Half of people diagnosed with MS also have chronic pain, which is usually coupled with involuntary spasms, inexplicable weakness, or stiffness in the muscles. “It is often described as heaviness or like the limb is worn out,” says Costello. The legs are usually the first extremity to bear the brunt of the muscular woes, but the back is also a typical problem area.
8. You can’t distinguish between colours anymore.
If you previously had a good eye for colour, don’t brush this off, Segil says. “It’s called optic neuritis and it happens because of a loss of insulation around the optic nerves in the brain; it’s one of the primary symptoms of multiple sclerosis,” he explains.
But it’s not just colour-related: MS can also manifest as partial blindness, colour blindness, blind spots, or blindness only in one eye. “Some people describe this as looking through a smudged contact lens, or looking through a screen or through water,” says Costello. “It may also be associated with pain or a pulling sensation during eye movement.”
The onset of MS-related vision problems is usually slow, since the deterioration of the eyes happens over time. Optic neuritis can also happen on its own—without necessarily being associated with multiple sclerosis—as a result of an infection, a vitamin deficiency, or other autoimmune diseases.
READ MORE: So, What Exactly Is Motor Neurone Disease?
9. You’re forgetting everything.
If you’ve forgotten your bestie’s birthday, lost your keys five times in one week, and rewashed the same clean laundry twice, you might worry you have early-onset Alzheimer’s disease.
The good news is that Alzheimer’s is extremely rare in young women. The bad news is that problems with short-term memory or other cognitive issues can be MS symptoms in women.
10. You’re always drinking water, but you rarely have to pee.
Being able to hydrate all day without visiting the ladies room may seem like an awesome talent, but it’s not a good thing. It’s a hallmark of multiple sclerosis, especially if you’re stopped up for more than 24 hours, Segil says.
However, any big change in urinary frequency can be an MS symptom in women, and is often how people end up getting diagnosed, he adds. Sometimes it’s the opposite, and you have to pee all the time.
“Many people with MS report a sense of ‘gotta-go’ bladder urgency or may need to use the restroom more frequently,” says Costello. “Sometimes they are even awakened during the night by the urge to urinate.” Dysfunctional bathroom habits occur in about 80 percent of people with MS, and the inability to hold in your pee is often accompanied by constipation, diarrhoea, and uncontrollable bowel movements as well.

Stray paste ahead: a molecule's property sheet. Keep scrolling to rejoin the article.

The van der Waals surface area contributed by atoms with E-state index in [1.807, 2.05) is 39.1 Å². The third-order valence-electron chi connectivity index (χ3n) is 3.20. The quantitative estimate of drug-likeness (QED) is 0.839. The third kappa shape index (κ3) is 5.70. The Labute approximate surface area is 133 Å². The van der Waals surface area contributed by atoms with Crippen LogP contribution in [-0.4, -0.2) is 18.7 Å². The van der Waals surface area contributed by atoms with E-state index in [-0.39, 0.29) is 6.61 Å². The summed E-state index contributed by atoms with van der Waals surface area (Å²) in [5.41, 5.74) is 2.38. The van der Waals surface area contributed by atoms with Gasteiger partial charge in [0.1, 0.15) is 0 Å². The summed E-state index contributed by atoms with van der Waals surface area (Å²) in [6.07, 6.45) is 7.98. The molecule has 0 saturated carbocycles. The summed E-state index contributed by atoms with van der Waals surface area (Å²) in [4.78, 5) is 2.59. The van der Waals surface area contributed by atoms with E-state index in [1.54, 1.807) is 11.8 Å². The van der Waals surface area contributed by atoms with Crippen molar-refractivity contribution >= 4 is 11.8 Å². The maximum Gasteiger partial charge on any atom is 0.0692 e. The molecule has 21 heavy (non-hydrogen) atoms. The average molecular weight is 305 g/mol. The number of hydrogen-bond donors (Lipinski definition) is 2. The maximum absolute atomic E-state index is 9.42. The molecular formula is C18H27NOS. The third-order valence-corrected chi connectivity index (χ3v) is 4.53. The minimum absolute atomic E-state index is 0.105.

11. You randomly get dizzy or nauseated.
One of the earliest MS symptoms in women is extreme dizziness or vertigo caused by nerve damage that messes with your motor, sensory, and coordination systems, making you feel disoriented, unsteady, dizzy, or even nauseated.
12. You’re having trouble texting or typing.
“One of the first things we often see in MS patients is the inability to text, type, use a cellphone or tablet, or do other things that require fine motor control,” Segil says. As multiple sclerosis advances, it can cause “lesions,” or areas of damage on your nervous system. If you get a lesion on the back region of the brain, it can hurt your manual dexterity, he explains.
13. You’re having trouble getting aroused.
Sexual arousal starts in the central nervous system—so your brain actually has to send messages to your sexual organs to get them revved up. But in MS, since the brain-body connection isn’t working properly, your body might not get the memo that you’re ready for action, according to the National MS Society.
Sexual problems are actually pretty common among women with MS—as many as 72 percent of female patients are affected by sexual issues including reduced sensation in the vaginal or clitoral area (or painfully heightened sensations), along with vaginal dryness.
14. You can’t tell if something’s hot or cold.
An inability to sense temperature changes with your hands is another symptom of MS-induced nerve damage, Segil says.
READ MORE: So, What Exactly Is Hashimoto’s Disease?
15. You’ve tested negative for every other disease, but you still feel ill.
“Multiple sclerosis is considered one of the ‘great masqueraders’, along with lupus, because its symptoms are so easily attributed to other causes or illnesses,” Segil says. “Because the symptoms depend entirely on which nerves are affected, no two patients will present the same.”
For many women, this means that they only get an accurate diagnosis of MS after their doctors have ruled everything else out. Fortunately, an MRI scan can spot the telltale “lesions” of the disease, so don’t be afraid to ask about getting tested for it, he adds.
This article was originally published on www.womenshealthmag.com